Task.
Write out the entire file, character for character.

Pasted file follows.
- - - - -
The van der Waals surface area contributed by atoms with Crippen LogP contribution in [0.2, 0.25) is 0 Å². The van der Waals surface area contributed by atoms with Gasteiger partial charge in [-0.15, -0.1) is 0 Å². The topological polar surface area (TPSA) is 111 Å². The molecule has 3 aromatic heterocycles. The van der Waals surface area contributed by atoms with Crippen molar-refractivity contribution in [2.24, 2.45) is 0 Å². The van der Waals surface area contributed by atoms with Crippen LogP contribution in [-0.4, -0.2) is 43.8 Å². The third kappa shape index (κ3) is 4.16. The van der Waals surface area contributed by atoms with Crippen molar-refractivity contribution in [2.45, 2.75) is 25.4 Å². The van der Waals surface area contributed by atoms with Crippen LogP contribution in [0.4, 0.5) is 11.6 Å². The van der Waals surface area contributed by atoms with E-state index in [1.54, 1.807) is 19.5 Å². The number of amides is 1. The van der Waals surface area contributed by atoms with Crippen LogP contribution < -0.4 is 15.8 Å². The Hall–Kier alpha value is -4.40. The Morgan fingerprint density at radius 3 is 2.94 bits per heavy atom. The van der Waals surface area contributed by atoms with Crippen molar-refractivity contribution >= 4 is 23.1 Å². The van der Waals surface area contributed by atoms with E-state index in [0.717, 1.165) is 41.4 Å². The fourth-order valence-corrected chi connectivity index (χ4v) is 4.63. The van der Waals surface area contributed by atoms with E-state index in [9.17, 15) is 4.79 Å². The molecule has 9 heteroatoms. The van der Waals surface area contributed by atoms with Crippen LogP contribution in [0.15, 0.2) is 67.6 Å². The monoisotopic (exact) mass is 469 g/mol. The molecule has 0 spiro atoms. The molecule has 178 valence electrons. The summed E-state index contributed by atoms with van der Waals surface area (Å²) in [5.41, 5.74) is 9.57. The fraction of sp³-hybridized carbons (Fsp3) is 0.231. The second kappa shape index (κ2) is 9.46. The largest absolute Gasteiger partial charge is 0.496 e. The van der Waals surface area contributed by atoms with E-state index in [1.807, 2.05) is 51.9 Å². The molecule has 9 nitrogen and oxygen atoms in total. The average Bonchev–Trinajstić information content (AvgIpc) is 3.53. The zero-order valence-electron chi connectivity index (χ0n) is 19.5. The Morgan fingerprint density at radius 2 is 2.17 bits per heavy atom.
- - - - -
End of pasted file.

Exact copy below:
The van der Waals surface area contributed by atoms with Crippen LogP contribution in [0.2, 0.25) is 0 Å². The van der Waals surface area contributed by atoms with Gasteiger partial charge in [-0.15, -0.1) is 0 Å². The topological polar surface area (TPSA) is 111 Å². The molecule has 3 aromatic heterocycles. The van der Waals surface area contributed by atoms with Crippen molar-refractivity contribution in [2.24, 2.45) is 0 Å². The van der Waals surface area contributed by atoms with Crippen LogP contribution in [-0.4, -0.2) is 43.8 Å². The third kappa shape index (κ3) is 4.16. The van der Waals surface area contributed by atoms with Crippen molar-refractivity contribution in [2.45, 2.75) is 25.4 Å². The van der Waals surface area contributed by atoms with Crippen LogP contribution in [0.4, 0.5) is 11.6 Å². The van der Waals surface area contributed by atoms with E-state index in [1.54, 1.807) is 19.5 Å². The number of amides is 1. The van der Waals surface area contributed by atoms with Crippen LogP contribution < -0.4 is 15.8 Å². The Hall–Kier alpha value is -4.40. The Morgan fingerprint density at radius 3 is 2.94 bits per heavy atom. The van der Waals surface area contributed by atoms with Crippen molar-refractivity contribution >= 4 is 23.1 Å². The van der Waals surface area contributed by atoms with E-state index in [0.717, 1.165) is 41.4 Å². The fourth-order valence-corrected chi connectivity index (χ4v) is 4.63. The van der Waals surface area contributed by atoms with E-state index in [9.17, 15) is 4.79 Å². The molecule has 9 heteroatoms. The van der Waals surface area contributed by atoms with Crippen LogP contribution in [0.15, 0.2) is 67.6 Å². The monoisotopic (exact) mass is 469 g/mol. The molecule has 0 spiro atoms. The molecule has 178 valence electrons. The summed E-state index contributed by atoms with van der Waals surface area (Å²) in [5.41, 5.74) is 9.57. The fraction of sp³-hybridized carbons (Fsp3) is 0.231. The second kappa shape index (κ2) is 9.46. The largest absolute Gasteiger partial charge is 0.496 e. The van der Waals surface area contributed by atoms with E-state index in [1.807, 2.05) is 51.9 Å². The molecule has 9 nitrogen and oxygen atoms in total. The average Bonchev–Trinajstić information content (AvgIpc) is 3.53. The zero-order valence-electron chi connectivity index (χ0n) is 19.5. The Morgan fingerprint density at radius 2 is 2.17 bits per heavy atom.